GMC has remained rather steady with its truck lineup over the years. It has been over 15 years now since GMC offered any other trucks other than its current lineup (they discontinued the Sonoma in 2004). Instead of making a number of truck variations and model types, GMC, as well as most truck manufacturers, make only a few models and then offer several trims to let you customize the pickup to meet your set needs. Both the Sierra and the Canyon remain the two model types offered by GMC. In addition to the heavy-duty variations of the Sierra, these are all the GMC trucks for sale currently. While one recently saw a generation upgrade, the other we will see one in the near future. If you’re considering either of the pickups, here’s what you need to know about the current selection of GMC trucks.
The Noteworthy 2020 GMC Canyon
The GMC Canyon has been in its current second-generation body style since 2012. The first generation lasted for 10 model years, so if that’s any indication, the current second-generation will end after another model year (or two), and a redesigned third-generation Canyon will hit showrooms.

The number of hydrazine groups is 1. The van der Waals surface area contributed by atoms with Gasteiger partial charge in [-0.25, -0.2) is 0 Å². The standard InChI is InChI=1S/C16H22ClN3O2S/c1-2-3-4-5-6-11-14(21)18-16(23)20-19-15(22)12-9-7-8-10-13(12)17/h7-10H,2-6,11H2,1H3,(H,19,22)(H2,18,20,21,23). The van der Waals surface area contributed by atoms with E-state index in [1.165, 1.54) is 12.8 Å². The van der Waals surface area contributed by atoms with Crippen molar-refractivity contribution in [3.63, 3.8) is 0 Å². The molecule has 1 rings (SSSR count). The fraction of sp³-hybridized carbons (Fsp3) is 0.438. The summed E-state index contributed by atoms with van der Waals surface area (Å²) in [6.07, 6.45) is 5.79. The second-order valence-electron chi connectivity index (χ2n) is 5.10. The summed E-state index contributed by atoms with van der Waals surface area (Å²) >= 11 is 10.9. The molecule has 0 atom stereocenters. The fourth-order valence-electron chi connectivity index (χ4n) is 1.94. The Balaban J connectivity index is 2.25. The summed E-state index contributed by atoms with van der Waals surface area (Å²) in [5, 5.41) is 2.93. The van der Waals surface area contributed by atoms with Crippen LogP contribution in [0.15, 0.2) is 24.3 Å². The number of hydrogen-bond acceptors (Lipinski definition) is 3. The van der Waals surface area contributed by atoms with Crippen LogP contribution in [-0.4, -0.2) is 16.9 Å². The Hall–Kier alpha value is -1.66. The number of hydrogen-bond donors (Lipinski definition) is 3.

The possibility of a redesign is something to consider if you’re shopping around for smaller pickups. Do you want to go with a model that might look a bit dated in another two years? Does that even matter to you? A few questions you’ll need to answer ahead of shopping for the light-duty pickup. One of the great things about pickups is that manufacturers maintain a body style for a long time. Unlike cars which see generation refreshes every few years, the same body style for trucks may remain for a decade or more. This helps keep the styling fresh and why most trucks maintain a somewhat timeless element to it. Even trucks built in the 90s are only usually two or maybe three-generations old.
As for the current 2020 GMC Canyon, the smaller body size does not keep it from delivering what you want in a small pickup. While the numbers don’t match what the GMC Colorado is capable of, there are times where you just don’t need a larger pickup. It also comes with three engine options, which gives you plenty to choose between when shopping for the Canyon. Other small-duty pickup manufacturers don’t give these kinds of engine options. In fact, some only offer one, so having more options is always a plus (especially when truck shopping because everyone uses their trucks a bit differently).